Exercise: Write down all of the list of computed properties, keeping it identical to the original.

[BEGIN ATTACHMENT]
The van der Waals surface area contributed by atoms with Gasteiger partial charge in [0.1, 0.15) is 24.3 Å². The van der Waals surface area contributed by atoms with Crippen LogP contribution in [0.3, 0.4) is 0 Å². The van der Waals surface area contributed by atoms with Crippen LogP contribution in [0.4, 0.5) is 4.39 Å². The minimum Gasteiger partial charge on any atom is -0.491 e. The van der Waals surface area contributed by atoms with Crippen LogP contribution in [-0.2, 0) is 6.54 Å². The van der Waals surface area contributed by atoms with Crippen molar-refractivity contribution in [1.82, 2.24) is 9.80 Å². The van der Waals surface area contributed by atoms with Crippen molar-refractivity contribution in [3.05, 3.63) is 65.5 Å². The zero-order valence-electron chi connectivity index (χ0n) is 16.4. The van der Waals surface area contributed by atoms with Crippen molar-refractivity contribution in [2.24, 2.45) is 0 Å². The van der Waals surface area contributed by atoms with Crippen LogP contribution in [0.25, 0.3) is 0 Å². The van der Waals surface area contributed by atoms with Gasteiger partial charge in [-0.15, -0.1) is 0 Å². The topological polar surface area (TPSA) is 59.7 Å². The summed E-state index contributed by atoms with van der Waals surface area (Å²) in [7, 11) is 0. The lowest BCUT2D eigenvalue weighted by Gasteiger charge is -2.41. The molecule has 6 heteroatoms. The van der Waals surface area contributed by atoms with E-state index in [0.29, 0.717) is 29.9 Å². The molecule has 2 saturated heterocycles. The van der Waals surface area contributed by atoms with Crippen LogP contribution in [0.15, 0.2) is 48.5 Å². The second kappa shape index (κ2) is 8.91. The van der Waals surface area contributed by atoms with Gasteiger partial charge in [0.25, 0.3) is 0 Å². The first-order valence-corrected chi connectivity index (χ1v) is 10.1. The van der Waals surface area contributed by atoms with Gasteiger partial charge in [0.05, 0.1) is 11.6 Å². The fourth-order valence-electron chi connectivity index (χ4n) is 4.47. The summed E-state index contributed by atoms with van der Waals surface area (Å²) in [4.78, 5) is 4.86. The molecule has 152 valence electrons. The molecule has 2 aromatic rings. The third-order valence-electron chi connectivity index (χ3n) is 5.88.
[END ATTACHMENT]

The van der Waals surface area contributed by atoms with Gasteiger partial charge in [0.1, 0.15) is 24.3 Å². The van der Waals surface area contributed by atoms with Crippen LogP contribution in [0.3, 0.4) is 0 Å². The van der Waals surface area contributed by atoms with Crippen LogP contribution in [0.4, 0.5) is 4.39 Å². The minimum Gasteiger partial charge on any atom is -0.491 e. The van der Waals surface area contributed by atoms with Crippen LogP contribution in [-0.2, 0) is 6.54 Å². The van der Waals surface area contributed by atoms with Crippen molar-refractivity contribution in [1.82, 2.24) is 9.80 Å². The van der Waals surface area contributed by atoms with Crippen molar-refractivity contribution in [3.05, 3.63) is 65.5 Å². The zero-order valence-electron chi connectivity index (χ0n) is 16.4. The van der Waals surface area contributed by atoms with Crippen molar-refractivity contribution in [2.24, 2.45) is 0 Å². The van der Waals surface area contributed by atoms with Crippen LogP contribution in [0.25, 0.3) is 0 Å². The van der Waals surface area contributed by atoms with Gasteiger partial charge in [-0.15, -0.1) is 0 Å². The topological polar surface area (TPSA) is 59.7 Å². The summed E-state index contributed by atoms with van der Waals surface area (Å²) in [7, 11) is 0. The lowest BCUT2D eigenvalue weighted by Gasteiger charge is -2.41. The molecule has 6 heteroatoms. The van der Waals surface area contributed by atoms with E-state index in [0.29, 0.717) is 29.9 Å². The molecule has 2 saturated heterocycles. The van der Waals surface area contributed by atoms with Crippen LogP contribution in [0.15, 0.2) is 48.5 Å². The second kappa shape index (κ2) is 8.91. The van der Waals surface area contributed by atoms with Gasteiger partial charge in [0.25, 0.3) is 0 Å². The first-order valence-corrected chi connectivity index (χ1v) is 10.1. The van der Waals surface area contributed by atoms with Gasteiger partial charge in [0.05, 0.1) is 11.6 Å². The fourth-order valence-electron chi connectivity index (χ4n) is 4.47. The summed E-state index contributed by atoms with van der Waals surface area (Å²) in [4.78, 5) is 4.86. The molecule has 152 valence electrons. The molecule has 2 aromatic rings. The third-order valence-electron chi connectivity index (χ3n) is 5.88.